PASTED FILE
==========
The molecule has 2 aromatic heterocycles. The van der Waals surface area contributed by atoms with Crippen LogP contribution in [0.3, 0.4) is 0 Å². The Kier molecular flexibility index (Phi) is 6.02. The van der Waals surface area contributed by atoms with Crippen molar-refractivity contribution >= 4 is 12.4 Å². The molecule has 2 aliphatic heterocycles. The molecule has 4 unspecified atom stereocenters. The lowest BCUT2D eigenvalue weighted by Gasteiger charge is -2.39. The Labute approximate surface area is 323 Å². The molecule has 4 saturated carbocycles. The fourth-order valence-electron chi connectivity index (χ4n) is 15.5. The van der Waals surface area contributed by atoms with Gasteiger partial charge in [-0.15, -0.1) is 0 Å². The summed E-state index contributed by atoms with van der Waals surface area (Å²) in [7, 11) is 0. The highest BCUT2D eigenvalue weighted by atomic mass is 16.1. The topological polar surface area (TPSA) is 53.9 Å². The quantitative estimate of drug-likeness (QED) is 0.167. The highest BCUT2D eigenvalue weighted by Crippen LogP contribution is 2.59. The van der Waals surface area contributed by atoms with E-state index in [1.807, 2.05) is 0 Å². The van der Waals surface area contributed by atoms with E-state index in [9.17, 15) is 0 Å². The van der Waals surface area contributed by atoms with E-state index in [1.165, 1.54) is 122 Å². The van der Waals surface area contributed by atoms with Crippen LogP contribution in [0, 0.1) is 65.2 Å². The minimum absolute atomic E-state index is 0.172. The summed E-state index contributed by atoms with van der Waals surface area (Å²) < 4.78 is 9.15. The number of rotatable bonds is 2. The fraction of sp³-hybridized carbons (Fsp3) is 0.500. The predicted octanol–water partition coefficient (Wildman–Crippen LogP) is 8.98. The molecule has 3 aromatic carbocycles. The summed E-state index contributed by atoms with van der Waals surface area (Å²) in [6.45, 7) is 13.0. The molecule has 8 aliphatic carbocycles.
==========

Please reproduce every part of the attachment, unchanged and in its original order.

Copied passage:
The molecule has 2 aromatic heterocycles. The van der Waals surface area contributed by atoms with Crippen LogP contribution in [0.3, 0.4) is 0 Å². The Kier molecular flexibility index (Phi) is 6.02. The van der Waals surface area contributed by atoms with Crippen molar-refractivity contribution >= 4 is 12.4 Å². The molecule has 2 aliphatic heterocycles. The molecule has 4 unspecified atom stereocenters. The lowest BCUT2D eigenvalue weighted by Gasteiger charge is -2.39. The Labute approximate surface area is 323 Å². The molecule has 4 saturated carbocycles. The fourth-order valence-electron chi connectivity index (χ4n) is 15.5. The van der Waals surface area contributed by atoms with Gasteiger partial charge in [-0.15, -0.1) is 0 Å². The summed E-state index contributed by atoms with van der Waals surface area (Å²) in [7, 11) is 0. The highest BCUT2D eigenvalue weighted by atomic mass is 16.1. The topological polar surface area (TPSA) is 53.9 Å². The quantitative estimate of drug-likeness (QED) is 0.167. The highest BCUT2D eigenvalue weighted by Crippen LogP contribution is 2.59. The van der Waals surface area contributed by atoms with E-state index in [1.807, 2.05) is 0 Å². The van der Waals surface area contributed by atoms with E-state index in [9.17, 15) is 0 Å². The van der Waals surface area contributed by atoms with E-state index in [1.165, 1.54) is 122 Å². The van der Waals surface area contributed by atoms with Crippen LogP contribution in [0, 0.1) is 65.2 Å². The minimum absolute atomic E-state index is 0.172. The summed E-state index contributed by atoms with van der Waals surface area (Å²) < 4.78 is 9.15. The number of rotatable bonds is 2. The fraction of sp³-hybridized carbons (Fsp3) is 0.500. The predicted octanol–water partition coefficient (Wildman–Crippen LogP) is 8.98. The molecule has 3 aromatic carbocycles. The summed E-state index contributed by atoms with van der Waals surface area (Å²) in [6.45, 7) is 13.0. The molecule has 8 aliphatic carbocycles.